I’ve been reading Mind in the Making by Ellen Galinsky and thinking about my kids’ strengths and weaknesses. It’s also mid-year exams period, so we’ve been working hard with Vera on her Chinese, which I guess along with 70-80% of Singaporean kids, is an area of weakness and struggle.
It’s easy for kids to get discouraged by a subject that seems more difficult than the rest, so I’ve been also trying to be careful with what I say. (It’s hard, sometimes the frustration sets in, and I can get a bit critical or even harsh.)
Here are 5 tips I drew from the book that will come in handy if you’re working with your child on their weak areas too.
1) Dealing with weakness? Start from strengths
“If we dwell on what the child can’t do – the child’s inadequacies – those inadequacies will likely proliferate. If we focus on what the child can do – the child’s strengths – these will likely be fortified.”
As parents, we tend to focus on our flaws and feel like we’ll never be good enough. We also tend to zoom in on our kids’ flaws and weaknesses, forgetting and sometime downplaying their strengths.
But strengths provide a strong foundation from which we can leap forward, especially as we start to address their weaknesses.
Even in my therapy work with children with special needs, I’m acutely aware of their weaknesses, but I make sure to tap on their areas of strength to help them overcome.
There are actually some simple ways to “start from strengths.” For instance, your child is struggling in the area of Chinese, but is a real foodie. Use his interests to build on his foundation in Chinese. Run simple cooking classes in Chinese every week with easy kid-friendly recipes, or watch Youtube cooking videos in Chinese.
Or if your child finds math impossible, but loves drawing and art…Engage his love for doodling by asking him to draw out the math problem visually and in fun ways (not limited to using models.) Whatever helps him to engage his senses in the task, let him go about it and experiment and have fun. It could even change the way he feels about the subject.
More on using strengths to overcome weaknesses here.
2) Spell out expectations, use levels 1-4 to make them clear and gentle
In her book, Galinsky cites an example of the Harlem Children’s Zone (HCZ), a non-profit organisation committed to ending generational poverty in Harlem.
The children are being taught how to apply writing techniques to their own essays, and they use a rating system ranked 1-4, where Level 1 simple means an “oops” area that needs more work, as opposed to a D or a fail grade.
Galinsky describes HCZ’s philosophy:
“We give children the freedom to make mistakes. We teach our kids that failure is not a way of labeling who you are – it’s just a way of identifying what you don’t know and what you need to put effort into. When kids understand that, they’re not hesitant about trying something, because if they fail, it’s not a reflection on them. That just tells them: “This is an area we need to work on.” “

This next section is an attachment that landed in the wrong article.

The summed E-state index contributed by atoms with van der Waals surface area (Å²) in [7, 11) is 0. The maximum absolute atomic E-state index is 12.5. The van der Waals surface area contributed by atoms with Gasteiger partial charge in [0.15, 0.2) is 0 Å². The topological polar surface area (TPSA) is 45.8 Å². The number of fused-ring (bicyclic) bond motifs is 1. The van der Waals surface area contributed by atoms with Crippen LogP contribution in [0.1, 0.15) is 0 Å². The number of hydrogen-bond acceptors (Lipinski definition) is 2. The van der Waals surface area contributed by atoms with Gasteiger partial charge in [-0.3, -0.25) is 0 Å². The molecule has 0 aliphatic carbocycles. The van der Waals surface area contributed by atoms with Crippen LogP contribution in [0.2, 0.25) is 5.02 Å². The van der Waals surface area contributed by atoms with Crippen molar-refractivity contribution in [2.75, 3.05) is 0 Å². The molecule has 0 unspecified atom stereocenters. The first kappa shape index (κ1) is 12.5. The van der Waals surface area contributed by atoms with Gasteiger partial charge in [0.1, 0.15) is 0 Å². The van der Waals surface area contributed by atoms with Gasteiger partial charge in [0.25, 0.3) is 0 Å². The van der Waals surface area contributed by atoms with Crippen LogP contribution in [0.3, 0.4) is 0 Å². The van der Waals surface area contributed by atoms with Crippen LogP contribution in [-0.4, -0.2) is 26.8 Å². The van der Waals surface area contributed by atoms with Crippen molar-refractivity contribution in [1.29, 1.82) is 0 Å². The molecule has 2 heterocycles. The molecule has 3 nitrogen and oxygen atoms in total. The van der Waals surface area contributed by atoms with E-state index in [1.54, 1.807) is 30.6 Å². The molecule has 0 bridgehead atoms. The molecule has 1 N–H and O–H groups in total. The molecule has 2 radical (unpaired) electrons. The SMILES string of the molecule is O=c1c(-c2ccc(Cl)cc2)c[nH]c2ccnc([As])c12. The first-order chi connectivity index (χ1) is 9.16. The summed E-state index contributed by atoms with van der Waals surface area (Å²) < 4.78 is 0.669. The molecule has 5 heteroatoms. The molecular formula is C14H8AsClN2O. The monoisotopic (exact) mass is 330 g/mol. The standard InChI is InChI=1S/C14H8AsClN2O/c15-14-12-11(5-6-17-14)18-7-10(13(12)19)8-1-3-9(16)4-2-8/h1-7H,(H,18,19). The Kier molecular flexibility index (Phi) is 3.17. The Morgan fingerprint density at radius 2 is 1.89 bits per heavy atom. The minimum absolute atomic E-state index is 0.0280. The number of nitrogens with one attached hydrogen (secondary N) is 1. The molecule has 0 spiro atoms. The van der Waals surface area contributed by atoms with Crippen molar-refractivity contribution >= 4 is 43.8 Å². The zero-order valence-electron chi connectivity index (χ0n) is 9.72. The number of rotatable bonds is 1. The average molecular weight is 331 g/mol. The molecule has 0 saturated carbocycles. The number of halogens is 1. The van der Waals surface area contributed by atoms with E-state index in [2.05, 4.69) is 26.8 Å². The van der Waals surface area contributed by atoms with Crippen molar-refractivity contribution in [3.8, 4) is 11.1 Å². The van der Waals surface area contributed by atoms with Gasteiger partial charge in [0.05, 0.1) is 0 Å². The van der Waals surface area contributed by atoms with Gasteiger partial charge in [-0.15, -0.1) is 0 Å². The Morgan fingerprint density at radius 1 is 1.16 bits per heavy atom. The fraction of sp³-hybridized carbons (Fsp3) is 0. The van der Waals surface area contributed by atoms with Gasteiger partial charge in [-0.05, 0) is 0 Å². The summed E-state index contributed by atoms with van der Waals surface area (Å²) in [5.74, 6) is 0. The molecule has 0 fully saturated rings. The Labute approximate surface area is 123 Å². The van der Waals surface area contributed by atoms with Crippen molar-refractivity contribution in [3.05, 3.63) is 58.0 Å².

In the same way, give your child more motivation to succeed by saying something like, “You may be at level 1 right now, but with specific help and practice on the difficult or tricky areas, you can progress to level 2 and 3 pretty soon. Let’s go through the test papers to identify the areas you need to focus on most.”
3) Emphasize personal best instead of comparing with others
We sometimes subconsciously compare our children to the best examples out there, but imagine what this does to their self-esteem when we actually overtly express it. How does it make them feel if we constantly compare them with an over-achieving cousin or sibling?
“Often motivation is defined as besting others rather than besting ourselves. If we’re driven by the desire to do our personal best, practice becomes part of that motivation.”
By all means, challenge your child to do better than what he did yesterday. Just focus on him and his past achievements as a benchmark, not other people’s achievements.
4) Help children learn to plan and set goals
When children take responsibility for their own learning, ie., become more goal-directed, they automatically become the active engaged learners that nature created them to be.
Guide them in setting SMART goals: Specific, Measurable, Attainable, Realistic, Time-based.
“We can help children build on their emerging ability to plan to reach goals by articulating their goals when they’re small, such as saying, ‘You can trying so hard to stand up.’ When they’re preschool age and older, we can help them form and achieve goals by asking them to make plans, stick to them, and then evaluate how the plans have worked…”
5) Get her to teach and explain to you concepts she’s learnt
Another useful tip from the book is to get your child to teach you something she’s learnt about the subject. When you teach something, it brings your understanding to a different level.
Galinsky quoted some theories about why this might be the case:
“Explaining something helps make their implicit understanding more explicit; leads children to focus on the principles behind what they’re learning and not just the facts…and makes [them] feel more motivated and focused.”
Overall, Mind in the Making has been a helpful read (although I must say I sometimes get lost within a chapter as there are so many anecdotes and stories in each one.) There are some important gems in there, and is an essential read if you want to find out more about these 7 essential skills for kids:
focus and self-control
taking on challenges